Medic Tiffany made a joke about the Lord of the Flies. It was sadly funny because it was certainly starting to play out like that. If we stayed for much longer, things were going to devolve quickly.

Eventually they called all of us medics to a meeting. I went with some trepidation. If they kept Margaret, a bunch of us were out of there. I also didn't want to be boss. I was hoping they'd just tell everyone to chill, since we'd all be leaving in the morning anyway.

At the meeting, they told us that Margaret was no longer in command (good news) and that David the RN was our new Chief Medical Officer (GREAT news)

David and I were talking later, and he felt the same way I did. If we were going to be stuck there for weeks, then yes - we'd need a better command structure. But for a night or two... just help people that need it and chill.

I went back to my cot relieved. Word soon came down that the chili and fry bread had arrived. Another grateful whoop rose up, and people started lining up for hot chow. I stood off to the side to make sure everyone got some food, and was pleased when they made the announcement for elders to go up and eat first in the traditional Lakota/Dakota/Nakota way. I was joined by Chaplain Mel, and we had a fun talk about our beloved Marine Corps.  As we spoke, a new group of people came in, and I resigned myself to not getting any chili or fry bread because I wanted to make sure the travelers coming in from the cold got some hot food. Besides, I had parts of the MRE left to eat, so it wasn't like I was going to starve or anything. I went back out to see if there was anything left when the line died down and remarkably there was some chili still in the pot! I grabbed a piece of fry bread to go with it, and went back to my cot to eat.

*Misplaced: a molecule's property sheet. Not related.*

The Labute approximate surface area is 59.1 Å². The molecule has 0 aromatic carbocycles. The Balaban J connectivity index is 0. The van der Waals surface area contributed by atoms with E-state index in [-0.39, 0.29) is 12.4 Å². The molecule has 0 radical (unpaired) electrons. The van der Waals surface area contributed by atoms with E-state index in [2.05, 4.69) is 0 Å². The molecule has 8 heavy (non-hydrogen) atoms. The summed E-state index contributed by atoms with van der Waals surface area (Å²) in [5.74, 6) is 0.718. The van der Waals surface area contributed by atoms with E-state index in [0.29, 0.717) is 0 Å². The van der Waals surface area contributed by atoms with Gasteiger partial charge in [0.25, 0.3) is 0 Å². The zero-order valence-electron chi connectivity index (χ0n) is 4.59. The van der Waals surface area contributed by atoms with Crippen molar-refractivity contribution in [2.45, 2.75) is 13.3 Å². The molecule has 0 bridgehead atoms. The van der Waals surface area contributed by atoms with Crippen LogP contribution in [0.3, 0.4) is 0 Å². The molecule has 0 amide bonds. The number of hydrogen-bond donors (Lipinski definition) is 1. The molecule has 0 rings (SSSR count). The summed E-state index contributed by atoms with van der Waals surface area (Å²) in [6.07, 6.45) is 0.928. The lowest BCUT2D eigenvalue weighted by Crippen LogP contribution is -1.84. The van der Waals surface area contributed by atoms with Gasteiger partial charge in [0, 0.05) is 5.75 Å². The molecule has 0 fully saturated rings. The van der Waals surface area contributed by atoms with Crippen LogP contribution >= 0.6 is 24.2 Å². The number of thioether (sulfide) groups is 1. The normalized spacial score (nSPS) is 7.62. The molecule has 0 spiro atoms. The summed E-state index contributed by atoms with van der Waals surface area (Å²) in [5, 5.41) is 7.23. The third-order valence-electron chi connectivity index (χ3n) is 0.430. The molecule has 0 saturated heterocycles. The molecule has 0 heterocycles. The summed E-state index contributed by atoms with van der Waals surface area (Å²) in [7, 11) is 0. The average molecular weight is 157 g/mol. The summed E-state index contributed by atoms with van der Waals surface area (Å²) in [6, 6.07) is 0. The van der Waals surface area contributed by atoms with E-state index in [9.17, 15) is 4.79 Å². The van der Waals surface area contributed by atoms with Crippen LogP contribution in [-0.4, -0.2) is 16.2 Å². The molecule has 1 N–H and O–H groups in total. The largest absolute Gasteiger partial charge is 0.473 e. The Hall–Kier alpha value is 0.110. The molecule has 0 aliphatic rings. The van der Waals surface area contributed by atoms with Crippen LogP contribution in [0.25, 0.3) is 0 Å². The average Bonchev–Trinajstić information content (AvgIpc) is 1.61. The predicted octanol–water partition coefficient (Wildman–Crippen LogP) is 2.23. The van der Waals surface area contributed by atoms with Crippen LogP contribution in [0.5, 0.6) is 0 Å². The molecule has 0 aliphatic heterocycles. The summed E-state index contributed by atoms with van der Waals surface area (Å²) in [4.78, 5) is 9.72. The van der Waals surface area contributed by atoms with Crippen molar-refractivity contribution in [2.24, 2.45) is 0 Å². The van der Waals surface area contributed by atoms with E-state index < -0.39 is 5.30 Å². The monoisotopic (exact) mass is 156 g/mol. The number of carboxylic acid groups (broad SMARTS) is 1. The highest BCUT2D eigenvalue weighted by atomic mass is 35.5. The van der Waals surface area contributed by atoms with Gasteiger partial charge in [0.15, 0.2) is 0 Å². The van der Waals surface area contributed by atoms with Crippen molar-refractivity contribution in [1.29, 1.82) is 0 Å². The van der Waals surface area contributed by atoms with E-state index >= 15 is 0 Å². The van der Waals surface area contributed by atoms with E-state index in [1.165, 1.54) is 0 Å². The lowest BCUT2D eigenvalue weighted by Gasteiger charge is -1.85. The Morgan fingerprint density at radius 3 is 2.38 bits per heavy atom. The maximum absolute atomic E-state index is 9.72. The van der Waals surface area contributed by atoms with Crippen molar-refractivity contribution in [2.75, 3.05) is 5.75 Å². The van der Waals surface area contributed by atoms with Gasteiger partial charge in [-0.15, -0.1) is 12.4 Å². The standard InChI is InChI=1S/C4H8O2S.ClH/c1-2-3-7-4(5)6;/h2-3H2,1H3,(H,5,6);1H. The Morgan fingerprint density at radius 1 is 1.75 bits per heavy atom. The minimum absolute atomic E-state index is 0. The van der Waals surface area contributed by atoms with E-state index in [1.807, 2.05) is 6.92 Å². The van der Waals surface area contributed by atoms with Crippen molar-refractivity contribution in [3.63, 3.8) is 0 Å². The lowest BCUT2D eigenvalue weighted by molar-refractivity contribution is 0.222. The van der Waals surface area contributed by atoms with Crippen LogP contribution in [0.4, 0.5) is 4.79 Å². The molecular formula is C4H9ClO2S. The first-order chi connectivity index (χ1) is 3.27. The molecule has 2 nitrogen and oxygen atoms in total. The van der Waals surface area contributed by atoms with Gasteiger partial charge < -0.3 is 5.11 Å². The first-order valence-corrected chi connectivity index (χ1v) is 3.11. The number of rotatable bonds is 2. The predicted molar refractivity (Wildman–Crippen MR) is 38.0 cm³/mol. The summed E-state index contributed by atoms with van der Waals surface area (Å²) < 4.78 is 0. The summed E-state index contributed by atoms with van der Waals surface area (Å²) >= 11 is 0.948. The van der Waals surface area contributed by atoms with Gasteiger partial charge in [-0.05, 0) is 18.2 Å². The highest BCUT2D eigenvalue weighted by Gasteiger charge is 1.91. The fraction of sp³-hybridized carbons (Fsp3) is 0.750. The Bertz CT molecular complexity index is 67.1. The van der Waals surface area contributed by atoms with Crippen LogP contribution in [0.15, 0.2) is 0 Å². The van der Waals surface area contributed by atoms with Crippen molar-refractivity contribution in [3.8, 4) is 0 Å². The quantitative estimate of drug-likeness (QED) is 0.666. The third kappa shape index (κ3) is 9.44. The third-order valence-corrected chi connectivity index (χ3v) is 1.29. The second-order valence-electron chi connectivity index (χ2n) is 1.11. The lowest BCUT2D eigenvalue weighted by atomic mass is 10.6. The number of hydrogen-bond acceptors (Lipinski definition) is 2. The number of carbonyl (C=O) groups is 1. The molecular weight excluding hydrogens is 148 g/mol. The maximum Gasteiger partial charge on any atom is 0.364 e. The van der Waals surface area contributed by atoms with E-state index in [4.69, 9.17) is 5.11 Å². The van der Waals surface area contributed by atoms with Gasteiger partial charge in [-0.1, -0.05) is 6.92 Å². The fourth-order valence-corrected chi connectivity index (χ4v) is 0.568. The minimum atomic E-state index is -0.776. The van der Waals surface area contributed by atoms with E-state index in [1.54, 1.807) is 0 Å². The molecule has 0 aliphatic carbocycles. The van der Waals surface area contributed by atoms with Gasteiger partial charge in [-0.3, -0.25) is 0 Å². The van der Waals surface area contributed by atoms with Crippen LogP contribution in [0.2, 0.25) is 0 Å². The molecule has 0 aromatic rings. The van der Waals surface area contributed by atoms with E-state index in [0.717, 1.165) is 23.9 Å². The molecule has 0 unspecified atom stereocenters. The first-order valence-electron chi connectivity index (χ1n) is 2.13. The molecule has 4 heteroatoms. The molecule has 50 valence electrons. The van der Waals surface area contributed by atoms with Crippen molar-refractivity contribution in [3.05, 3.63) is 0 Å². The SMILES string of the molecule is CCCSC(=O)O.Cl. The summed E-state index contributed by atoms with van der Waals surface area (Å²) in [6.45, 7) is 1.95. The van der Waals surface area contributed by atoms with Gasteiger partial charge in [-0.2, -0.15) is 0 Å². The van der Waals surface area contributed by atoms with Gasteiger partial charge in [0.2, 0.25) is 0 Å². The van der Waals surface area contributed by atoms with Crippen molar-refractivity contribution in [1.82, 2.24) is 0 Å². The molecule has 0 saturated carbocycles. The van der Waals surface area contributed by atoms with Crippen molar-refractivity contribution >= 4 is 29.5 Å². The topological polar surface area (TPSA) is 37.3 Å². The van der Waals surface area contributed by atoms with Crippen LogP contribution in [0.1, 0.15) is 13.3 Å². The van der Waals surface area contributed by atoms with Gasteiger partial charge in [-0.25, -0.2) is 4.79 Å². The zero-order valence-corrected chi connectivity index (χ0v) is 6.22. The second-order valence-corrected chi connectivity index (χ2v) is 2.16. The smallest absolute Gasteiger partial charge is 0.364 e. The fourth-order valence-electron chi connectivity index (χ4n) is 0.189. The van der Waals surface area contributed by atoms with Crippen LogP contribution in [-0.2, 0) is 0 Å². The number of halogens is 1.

I cannot describe the epigastric joy I experienced with that meal. There simply aren't words that would do justice to the flavor sensations that were held in that little bowl. You should be jealous you were not there. (Unless you were there - then - Holy Carp! Was that good chili or what!?!)

After dinner there was a program going on with a native guy and his wife telling a story about two birds in a race. Tortoise and the Hare, Dakota style. They had recruited a couple of vets to play the parts of the birds, and made a good show of it. That was really fun to watch.